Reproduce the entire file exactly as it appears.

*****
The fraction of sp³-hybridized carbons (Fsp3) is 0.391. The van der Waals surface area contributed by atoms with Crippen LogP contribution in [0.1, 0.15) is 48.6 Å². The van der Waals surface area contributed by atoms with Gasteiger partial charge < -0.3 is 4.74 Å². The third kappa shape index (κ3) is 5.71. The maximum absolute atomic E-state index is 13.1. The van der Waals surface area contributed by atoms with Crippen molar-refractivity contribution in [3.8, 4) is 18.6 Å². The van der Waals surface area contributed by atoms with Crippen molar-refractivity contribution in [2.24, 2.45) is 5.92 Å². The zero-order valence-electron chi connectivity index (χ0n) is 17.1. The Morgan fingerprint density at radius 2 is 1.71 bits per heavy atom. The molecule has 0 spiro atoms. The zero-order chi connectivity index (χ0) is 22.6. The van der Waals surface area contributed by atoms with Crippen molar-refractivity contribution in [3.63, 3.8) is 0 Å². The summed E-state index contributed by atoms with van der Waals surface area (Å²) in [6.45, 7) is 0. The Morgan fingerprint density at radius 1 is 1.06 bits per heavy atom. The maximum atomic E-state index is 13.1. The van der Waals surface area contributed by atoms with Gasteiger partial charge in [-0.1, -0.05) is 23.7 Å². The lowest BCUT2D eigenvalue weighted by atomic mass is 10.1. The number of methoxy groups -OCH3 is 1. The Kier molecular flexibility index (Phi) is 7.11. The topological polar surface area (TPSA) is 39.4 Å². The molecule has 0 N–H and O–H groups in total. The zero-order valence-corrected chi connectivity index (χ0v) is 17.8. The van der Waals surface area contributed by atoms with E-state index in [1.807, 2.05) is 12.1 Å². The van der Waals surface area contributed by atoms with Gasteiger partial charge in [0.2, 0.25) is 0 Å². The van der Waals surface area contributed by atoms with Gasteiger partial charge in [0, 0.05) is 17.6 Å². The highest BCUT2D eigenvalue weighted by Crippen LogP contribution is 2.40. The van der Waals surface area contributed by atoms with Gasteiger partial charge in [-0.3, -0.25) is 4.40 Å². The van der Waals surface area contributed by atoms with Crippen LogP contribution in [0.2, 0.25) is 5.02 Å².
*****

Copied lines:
The fraction of sp³-hybridized carbons (Fsp3) is 0.391. The van der Waals surface area contributed by atoms with Crippen LogP contribution in [0.1, 0.15) is 48.6 Å². The van der Waals surface area contributed by atoms with Gasteiger partial charge < -0.3 is 4.74 Å². The third kappa shape index (κ3) is 5.71. The maximum absolute atomic E-state index is 13.1. The van der Waals surface area contributed by atoms with Crippen molar-refractivity contribution in [3.8, 4) is 18.6 Å². The van der Waals surface area contributed by atoms with Crippen molar-refractivity contribution in [2.24, 2.45) is 5.92 Å². The zero-order valence-electron chi connectivity index (χ0n) is 17.1. The Morgan fingerprint density at radius 2 is 1.71 bits per heavy atom. The molecule has 0 spiro atoms. The zero-order chi connectivity index (χ0) is 22.6. The van der Waals surface area contributed by atoms with Crippen molar-refractivity contribution in [3.63, 3.8) is 0 Å². The summed E-state index contributed by atoms with van der Waals surface area (Å²) in [6.45, 7) is 0. The Morgan fingerprint density at radius 1 is 1.06 bits per heavy atom. The maximum atomic E-state index is 13.1. The van der Waals surface area contributed by atoms with Gasteiger partial charge in [-0.1, -0.05) is 23.7 Å². The lowest BCUT2D eigenvalue weighted by atomic mass is 10.1. The number of methoxy groups -OCH3 is 1. The Kier molecular flexibility index (Phi) is 7.11. The topological polar surface area (TPSA) is 39.4 Å². The molecule has 0 N–H and O–H groups in total. The zero-order valence-corrected chi connectivity index (χ0v) is 17.8. The van der Waals surface area contributed by atoms with E-state index in [1.807, 2.05) is 12.1 Å². The van der Waals surface area contributed by atoms with Gasteiger partial charge in [0.2, 0.25) is 0 Å². The van der Waals surface area contributed by atoms with Gasteiger partial charge in [0, 0.05) is 17.6 Å². The highest BCUT2D eigenvalue weighted by Crippen LogP contribution is 2.40. The van der Waals surface area contributed by atoms with Gasteiger partial charge in [-0.3, -0.25) is 4.40 Å². The van der Waals surface area contributed by atoms with Crippen LogP contribution in [0.2, 0.25) is 5.02 Å².